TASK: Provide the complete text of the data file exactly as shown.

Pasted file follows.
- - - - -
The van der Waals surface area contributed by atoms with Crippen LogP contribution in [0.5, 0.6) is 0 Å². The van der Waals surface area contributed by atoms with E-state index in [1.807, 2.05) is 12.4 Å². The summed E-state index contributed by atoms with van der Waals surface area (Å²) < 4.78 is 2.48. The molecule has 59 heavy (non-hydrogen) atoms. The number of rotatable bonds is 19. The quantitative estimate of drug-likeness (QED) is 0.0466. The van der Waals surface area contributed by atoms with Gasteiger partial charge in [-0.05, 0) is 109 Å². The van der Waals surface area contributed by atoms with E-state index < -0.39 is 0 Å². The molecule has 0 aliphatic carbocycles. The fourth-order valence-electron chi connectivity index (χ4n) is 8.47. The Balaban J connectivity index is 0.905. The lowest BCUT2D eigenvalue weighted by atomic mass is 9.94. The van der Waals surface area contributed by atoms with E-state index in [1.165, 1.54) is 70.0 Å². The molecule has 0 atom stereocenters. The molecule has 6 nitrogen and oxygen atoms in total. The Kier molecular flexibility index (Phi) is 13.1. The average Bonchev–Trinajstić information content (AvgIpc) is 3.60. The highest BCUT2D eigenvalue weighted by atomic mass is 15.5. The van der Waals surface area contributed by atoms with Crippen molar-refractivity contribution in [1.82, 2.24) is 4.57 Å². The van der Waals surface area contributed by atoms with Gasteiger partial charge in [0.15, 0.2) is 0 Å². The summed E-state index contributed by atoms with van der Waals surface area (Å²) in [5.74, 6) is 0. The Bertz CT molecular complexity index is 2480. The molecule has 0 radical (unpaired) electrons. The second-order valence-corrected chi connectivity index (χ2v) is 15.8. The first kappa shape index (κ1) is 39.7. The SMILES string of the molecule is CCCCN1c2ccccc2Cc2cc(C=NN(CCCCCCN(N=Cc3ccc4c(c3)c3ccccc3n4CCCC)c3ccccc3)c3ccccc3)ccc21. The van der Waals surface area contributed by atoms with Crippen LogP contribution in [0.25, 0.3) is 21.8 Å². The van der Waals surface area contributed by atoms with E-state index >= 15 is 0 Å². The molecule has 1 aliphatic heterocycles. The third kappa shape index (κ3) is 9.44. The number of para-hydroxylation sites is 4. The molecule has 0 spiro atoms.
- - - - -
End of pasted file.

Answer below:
The van der Waals surface area contributed by atoms with Crippen LogP contribution in [0.5, 0.6) is 0 Å². The van der Waals surface area contributed by atoms with E-state index in [1.807, 2.05) is 12.4 Å². The summed E-state index contributed by atoms with van der Waals surface area (Å²) < 4.78 is 2.48. The molecule has 59 heavy (non-hydrogen) atoms. The number of rotatable bonds is 19. The quantitative estimate of drug-likeness (QED) is 0.0466. The van der Waals surface area contributed by atoms with Gasteiger partial charge in [-0.05, 0) is 109 Å². The van der Waals surface area contributed by atoms with E-state index < -0.39 is 0 Å². The molecule has 0 aliphatic carbocycles. The fourth-order valence-electron chi connectivity index (χ4n) is 8.47. The Balaban J connectivity index is 0.905. The lowest BCUT2D eigenvalue weighted by atomic mass is 9.94. The van der Waals surface area contributed by atoms with E-state index in [1.165, 1.54) is 70.0 Å². The molecule has 0 atom stereocenters. The molecule has 6 nitrogen and oxygen atoms in total. The Kier molecular flexibility index (Phi) is 13.1. The average Bonchev–Trinajstić information content (AvgIpc) is 3.60. The highest BCUT2D eigenvalue weighted by atomic mass is 15.5. The van der Waals surface area contributed by atoms with Crippen molar-refractivity contribution in [1.82, 2.24) is 4.57 Å². The van der Waals surface area contributed by atoms with Gasteiger partial charge in [0.15, 0.2) is 0 Å². The summed E-state index contributed by atoms with van der Waals surface area (Å²) in [5.74, 6) is 0. The Bertz CT molecular complexity index is 2480. The molecule has 0 radical (unpaired) electrons. The second-order valence-corrected chi connectivity index (χ2v) is 15.8. The first kappa shape index (κ1) is 39.7. The SMILES string of the molecule is CCCCN1c2ccccc2Cc2cc(C=NN(CCCCCCN(N=Cc3ccc4c(c3)c3ccccc3n4CCCC)c3ccccc3)c3ccccc3)ccc21. The van der Waals surface area contributed by atoms with Crippen LogP contribution in [0.25, 0.3) is 21.8 Å². The van der Waals surface area contributed by atoms with E-state index >= 15 is 0 Å². The molecule has 1 aliphatic heterocycles. The third kappa shape index (κ3) is 9.44. The number of para-hydroxylation sites is 4. The molecule has 0 spiro atoms.